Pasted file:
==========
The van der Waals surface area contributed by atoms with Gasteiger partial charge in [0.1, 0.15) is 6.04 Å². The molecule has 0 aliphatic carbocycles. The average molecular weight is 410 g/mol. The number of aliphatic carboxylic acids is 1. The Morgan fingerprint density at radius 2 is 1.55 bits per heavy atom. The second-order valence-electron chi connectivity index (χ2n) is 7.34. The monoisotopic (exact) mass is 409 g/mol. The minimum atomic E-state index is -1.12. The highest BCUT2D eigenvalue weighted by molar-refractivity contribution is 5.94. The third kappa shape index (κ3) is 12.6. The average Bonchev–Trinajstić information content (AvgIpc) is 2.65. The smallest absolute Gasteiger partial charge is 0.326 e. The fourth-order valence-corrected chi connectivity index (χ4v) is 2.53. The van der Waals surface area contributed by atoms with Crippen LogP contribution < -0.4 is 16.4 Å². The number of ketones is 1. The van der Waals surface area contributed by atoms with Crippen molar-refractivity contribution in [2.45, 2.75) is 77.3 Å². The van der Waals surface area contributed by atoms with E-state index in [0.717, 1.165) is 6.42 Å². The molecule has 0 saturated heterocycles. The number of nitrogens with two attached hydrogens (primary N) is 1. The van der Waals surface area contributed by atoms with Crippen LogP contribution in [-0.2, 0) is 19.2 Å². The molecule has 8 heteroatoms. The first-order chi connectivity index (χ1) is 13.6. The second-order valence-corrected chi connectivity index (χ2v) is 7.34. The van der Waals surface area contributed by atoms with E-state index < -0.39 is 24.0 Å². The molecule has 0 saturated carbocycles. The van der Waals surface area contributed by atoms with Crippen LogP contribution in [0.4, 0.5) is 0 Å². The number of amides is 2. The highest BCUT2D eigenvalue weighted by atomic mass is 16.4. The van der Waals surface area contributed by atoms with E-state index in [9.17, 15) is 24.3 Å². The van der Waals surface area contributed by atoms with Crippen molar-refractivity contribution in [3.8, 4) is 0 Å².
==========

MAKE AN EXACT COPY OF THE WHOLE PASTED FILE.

The van der Waals surface area contributed by atoms with Gasteiger partial charge in [0.1, 0.15) is 6.04 Å². The molecule has 0 aliphatic carbocycles. The average molecular weight is 410 g/mol. The number of aliphatic carboxylic acids is 1. The Morgan fingerprint density at radius 2 is 1.55 bits per heavy atom. The second-order valence-electron chi connectivity index (χ2n) is 7.34. The monoisotopic (exact) mass is 409 g/mol. The minimum atomic E-state index is -1.12. The highest BCUT2D eigenvalue weighted by molar-refractivity contribution is 5.94. The third kappa shape index (κ3) is 12.6. The average Bonchev–Trinajstić information content (AvgIpc) is 2.65. The smallest absolute Gasteiger partial charge is 0.326 e. The fourth-order valence-corrected chi connectivity index (χ4v) is 2.53. The van der Waals surface area contributed by atoms with Crippen LogP contribution < -0.4 is 16.4 Å². The number of ketones is 1. The van der Waals surface area contributed by atoms with Crippen molar-refractivity contribution in [2.45, 2.75) is 77.3 Å². The van der Waals surface area contributed by atoms with E-state index in [0.717, 1.165) is 6.42 Å². The molecule has 0 saturated heterocycles. The number of nitrogens with two attached hydrogens (primary N) is 1. The van der Waals surface area contributed by atoms with Crippen LogP contribution in [-0.2, 0) is 19.2 Å². The molecule has 8 heteroatoms. The first-order chi connectivity index (χ1) is 13.6. The second-order valence-corrected chi connectivity index (χ2v) is 7.34. The van der Waals surface area contributed by atoms with E-state index < -0.39 is 24.0 Å². The molecule has 0 saturated carbocycles. The van der Waals surface area contributed by atoms with Crippen LogP contribution in [0.4, 0.5) is 0 Å². The number of amides is 2. The highest BCUT2D eigenvalue weighted by atomic mass is 16.4. The van der Waals surface area contributed by atoms with E-state index in [9.17, 15) is 24.3 Å². The van der Waals surface area contributed by atoms with Crippen molar-refractivity contribution in [3.8, 4) is 0 Å².